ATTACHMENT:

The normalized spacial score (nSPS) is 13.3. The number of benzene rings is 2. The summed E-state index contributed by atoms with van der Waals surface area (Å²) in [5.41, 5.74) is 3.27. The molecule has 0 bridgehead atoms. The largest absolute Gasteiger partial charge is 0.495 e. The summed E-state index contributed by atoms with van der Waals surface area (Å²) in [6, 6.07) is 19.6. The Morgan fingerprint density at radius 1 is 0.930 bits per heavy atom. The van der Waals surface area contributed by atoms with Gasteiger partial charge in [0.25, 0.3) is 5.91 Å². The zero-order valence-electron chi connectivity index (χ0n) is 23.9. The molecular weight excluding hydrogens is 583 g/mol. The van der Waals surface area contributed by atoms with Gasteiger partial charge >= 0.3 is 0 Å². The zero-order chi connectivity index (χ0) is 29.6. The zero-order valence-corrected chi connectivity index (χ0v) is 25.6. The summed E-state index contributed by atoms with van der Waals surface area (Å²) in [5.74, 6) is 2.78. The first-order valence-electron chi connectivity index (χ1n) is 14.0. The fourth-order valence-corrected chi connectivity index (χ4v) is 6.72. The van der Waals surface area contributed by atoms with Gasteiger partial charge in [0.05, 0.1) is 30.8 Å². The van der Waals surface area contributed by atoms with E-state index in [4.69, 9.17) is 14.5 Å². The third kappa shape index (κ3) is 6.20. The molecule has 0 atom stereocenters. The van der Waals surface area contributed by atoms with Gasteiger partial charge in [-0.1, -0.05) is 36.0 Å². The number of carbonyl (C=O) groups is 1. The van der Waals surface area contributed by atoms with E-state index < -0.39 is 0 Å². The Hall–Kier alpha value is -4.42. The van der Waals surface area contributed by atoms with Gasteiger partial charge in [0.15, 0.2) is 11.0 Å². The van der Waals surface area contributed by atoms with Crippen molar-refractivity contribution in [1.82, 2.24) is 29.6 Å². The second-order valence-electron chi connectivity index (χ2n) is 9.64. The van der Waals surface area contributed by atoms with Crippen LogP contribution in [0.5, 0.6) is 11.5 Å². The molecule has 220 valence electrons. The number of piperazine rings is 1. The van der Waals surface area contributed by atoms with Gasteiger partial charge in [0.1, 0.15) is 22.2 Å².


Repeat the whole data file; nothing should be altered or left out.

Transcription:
The normalized spacial score (nSPS) is 13.3. The number of benzene rings is 2. The summed E-state index contributed by atoms with van der Waals surface area (Å²) in [5.41, 5.74) is 3.27. The molecule has 0 bridgehead atoms. The largest absolute Gasteiger partial charge is 0.495 e. The summed E-state index contributed by atoms with van der Waals surface area (Å²) in [6, 6.07) is 19.6. The Morgan fingerprint density at radius 1 is 0.930 bits per heavy atom. The van der Waals surface area contributed by atoms with Gasteiger partial charge in [0.25, 0.3) is 5.91 Å². The zero-order valence-electron chi connectivity index (χ0n) is 23.9. The molecular weight excluding hydrogens is 583 g/mol. The van der Waals surface area contributed by atoms with Gasteiger partial charge >= 0.3 is 0 Å². The zero-order chi connectivity index (χ0) is 29.6. The zero-order valence-corrected chi connectivity index (χ0v) is 25.6. The summed E-state index contributed by atoms with van der Waals surface area (Å²) in [5.74, 6) is 2.78. The first-order valence-electron chi connectivity index (χ1n) is 14.0. The fourth-order valence-corrected chi connectivity index (χ4v) is 6.72. The van der Waals surface area contributed by atoms with Gasteiger partial charge in [0.05, 0.1) is 30.8 Å². The van der Waals surface area contributed by atoms with E-state index in [4.69, 9.17) is 14.5 Å². The third kappa shape index (κ3) is 6.20. The molecule has 0 atom stereocenters. The van der Waals surface area contributed by atoms with Gasteiger partial charge in [-0.1, -0.05) is 36.0 Å². The number of carbonyl (C=O) groups is 1. The van der Waals surface area contributed by atoms with E-state index < -0.39 is 0 Å². The Hall–Kier alpha value is -4.42. The van der Waals surface area contributed by atoms with Gasteiger partial charge in [0.15, 0.2) is 11.0 Å². The van der Waals surface area contributed by atoms with Crippen molar-refractivity contribution in [1.82, 2.24) is 29.6 Å². The second-order valence-electron chi connectivity index (χ2n) is 9.64. The van der Waals surface area contributed by atoms with Crippen LogP contribution in [0.5, 0.6) is 11.5 Å². The molecule has 220 valence electrons. The number of piperazine rings is 1. The van der Waals surface area contributed by atoms with Gasteiger partial charge in [0.1, 0.15) is 22.2 Å².